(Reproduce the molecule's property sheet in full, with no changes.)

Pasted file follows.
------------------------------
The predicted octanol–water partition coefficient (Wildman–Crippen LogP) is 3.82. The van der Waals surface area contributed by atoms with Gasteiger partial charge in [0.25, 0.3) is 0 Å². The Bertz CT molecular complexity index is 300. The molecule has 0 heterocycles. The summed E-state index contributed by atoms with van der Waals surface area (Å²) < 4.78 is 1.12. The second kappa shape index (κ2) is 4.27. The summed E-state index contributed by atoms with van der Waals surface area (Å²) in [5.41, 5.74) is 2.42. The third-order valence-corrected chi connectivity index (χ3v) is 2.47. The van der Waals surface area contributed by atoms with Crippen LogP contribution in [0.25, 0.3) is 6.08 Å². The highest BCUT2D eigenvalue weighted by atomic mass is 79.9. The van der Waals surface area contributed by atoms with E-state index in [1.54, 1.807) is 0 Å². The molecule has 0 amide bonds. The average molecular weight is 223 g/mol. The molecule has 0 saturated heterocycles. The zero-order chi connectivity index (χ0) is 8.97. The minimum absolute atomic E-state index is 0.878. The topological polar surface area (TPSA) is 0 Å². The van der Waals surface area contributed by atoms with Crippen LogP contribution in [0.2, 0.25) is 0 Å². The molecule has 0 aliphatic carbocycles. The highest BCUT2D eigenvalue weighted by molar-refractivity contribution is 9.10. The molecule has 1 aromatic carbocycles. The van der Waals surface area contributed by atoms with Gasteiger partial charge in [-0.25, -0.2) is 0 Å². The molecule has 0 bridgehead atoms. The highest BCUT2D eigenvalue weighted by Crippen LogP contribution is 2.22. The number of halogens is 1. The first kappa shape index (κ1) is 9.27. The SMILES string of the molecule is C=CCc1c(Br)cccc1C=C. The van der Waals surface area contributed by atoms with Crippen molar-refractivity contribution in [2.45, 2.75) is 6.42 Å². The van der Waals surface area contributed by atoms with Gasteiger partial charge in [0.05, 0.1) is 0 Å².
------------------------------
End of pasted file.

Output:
The predicted octanol–water partition coefficient (Wildman–Crippen LogP) is 3.82. The van der Waals surface area contributed by atoms with Gasteiger partial charge in [0.25, 0.3) is 0 Å². The Bertz CT molecular complexity index is 300. The molecule has 0 heterocycles. The summed E-state index contributed by atoms with van der Waals surface area (Å²) < 4.78 is 1.12. The second kappa shape index (κ2) is 4.27. The summed E-state index contributed by atoms with van der Waals surface area (Å²) in [5.41, 5.74) is 2.42. The third-order valence-corrected chi connectivity index (χ3v) is 2.47. The van der Waals surface area contributed by atoms with Crippen LogP contribution in [0.25, 0.3) is 6.08 Å². The highest BCUT2D eigenvalue weighted by atomic mass is 79.9. The van der Waals surface area contributed by atoms with E-state index in [1.54, 1.807) is 0 Å². The molecule has 0 amide bonds. The average molecular weight is 223 g/mol. The molecule has 0 saturated heterocycles. The zero-order chi connectivity index (χ0) is 8.97. The minimum absolute atomic E-state index is 0.878. The topological polar surface area (TPSA) is 0 Å². The van der Waals surface area contributed by atoms with Crippen LogP contribution in [0.2, 0.25) is 0 Å². The molecule has 0 aliphatic carbocycles. The highest BCUT2D eigenvalue weighted by molar-refractivity contribution is 9.10. The molecule has 1 aromatic carbocycles. The van der Waals surface area contributed by atoms with Gasteiger partial charge in [-0.25, -0.2) is 0 Å². The molecule has 0 bridgehead atoms. The highest BCUT2D eigenvalue weighted by Crippen LogP contribution is 2.22. The number of halogens is 1. The first kappa shape index (κ1) is 9.27. The SMILES string of the molecule is C=CCc1c(Br)cccc1C=C. The van der Waals surface area contributed by atoms with Crippen molar-refractivity contribution in [2.45, 2.75) is 6.42 Å². The van der Waals surface area contributed by atoms with Gasteiger partial charge in [0.05, 0.1) is 0 Å².